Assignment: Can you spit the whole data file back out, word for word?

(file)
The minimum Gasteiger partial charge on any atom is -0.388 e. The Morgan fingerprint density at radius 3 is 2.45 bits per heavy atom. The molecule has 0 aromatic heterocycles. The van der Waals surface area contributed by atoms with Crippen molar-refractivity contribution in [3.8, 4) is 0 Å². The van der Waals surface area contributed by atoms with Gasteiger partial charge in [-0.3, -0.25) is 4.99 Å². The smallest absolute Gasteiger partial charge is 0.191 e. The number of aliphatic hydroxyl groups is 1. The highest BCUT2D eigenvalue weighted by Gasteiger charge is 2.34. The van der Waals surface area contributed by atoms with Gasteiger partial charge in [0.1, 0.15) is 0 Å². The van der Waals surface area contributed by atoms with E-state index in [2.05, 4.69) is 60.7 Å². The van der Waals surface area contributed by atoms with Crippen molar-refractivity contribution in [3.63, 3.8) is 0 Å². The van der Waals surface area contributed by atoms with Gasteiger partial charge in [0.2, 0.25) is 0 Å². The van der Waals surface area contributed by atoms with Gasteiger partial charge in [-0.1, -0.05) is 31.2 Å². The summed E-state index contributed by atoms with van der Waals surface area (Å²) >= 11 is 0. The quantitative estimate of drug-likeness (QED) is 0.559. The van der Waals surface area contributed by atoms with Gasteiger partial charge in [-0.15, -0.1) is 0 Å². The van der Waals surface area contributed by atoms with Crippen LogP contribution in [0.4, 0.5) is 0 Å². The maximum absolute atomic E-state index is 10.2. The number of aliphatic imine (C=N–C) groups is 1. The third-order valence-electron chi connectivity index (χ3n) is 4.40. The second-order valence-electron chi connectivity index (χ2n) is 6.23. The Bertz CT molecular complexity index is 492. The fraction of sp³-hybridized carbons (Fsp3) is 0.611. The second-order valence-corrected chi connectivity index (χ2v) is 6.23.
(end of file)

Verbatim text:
The minimum Gasteiger partial charge on any atom is -0.388 e. The Morgan fingerprint density at radius 3 is 2.45 bits per heavy atom. The molecule has 0 aromatic heterocycles. The van der Waals surface area contributed by atoms with Crippen molar-refractivity contribution in [3.8, 4) is 0 Å². The van der Waals surface area contributed by atoms with Gasteiger partial charge in [-0.3, -0.25) is 4.99 Å². The smallest absolute Gasteiger partial charge is 0.191 e. The number of aliphatic hydroxyl groups is 1. The highest BCUT2D eigenvalue weighted by Gasteiger charge is 2.34. The van der Waals surface area contributed by atoms with Gasteiger partial charge in [0.1, 0.15) is 0 Å². The van der Waals surface area contributed by atoms with E-state index in [2.05, 4.69) is 60.7 Å². The van der Waals surface area contributed by atoms with Crippen molar-refractivity contribution in [3.63, 3.8) is 0 Å². The van der Waals surface area contributed by atoms with Gasteiger partial charge in [0.2, 0.25) is 0 Å². The van der Waals surface area contributed by atoms with Gasteiger partial charge in [-0.1, -0.05) is 31.2 Å². The summed E-state index contributed by atoms with van der Waals surface area (Å²) >= 11 is 0. The quantitative estimate of drug-likeness (QED) is 0.559. The van der Waals surface area contributed by atoms with Gasteiger partial charge in [-0.15, -0.1) is 0 Å². The van der Waals surface area contributed by atoms with Crippen LogP contribution in [0.4, 0.5) is 0 Å². The maximum absolute atomic E-state index is 10.2. The number of aliphatic imine (C=N–C) groups is 1. The third-order valence-electron chi connectivity index (χ3n) is 4.40. The second-order valence-electron chi connectivity index (χ2n) is 6.23. The Bertz CT molecular complexity index is 492. The fraction of sp³-hybridized carbons (Fsp3) is 0.611. The second-order valence-corrected chi connectivity index (χ2v) is 6.23.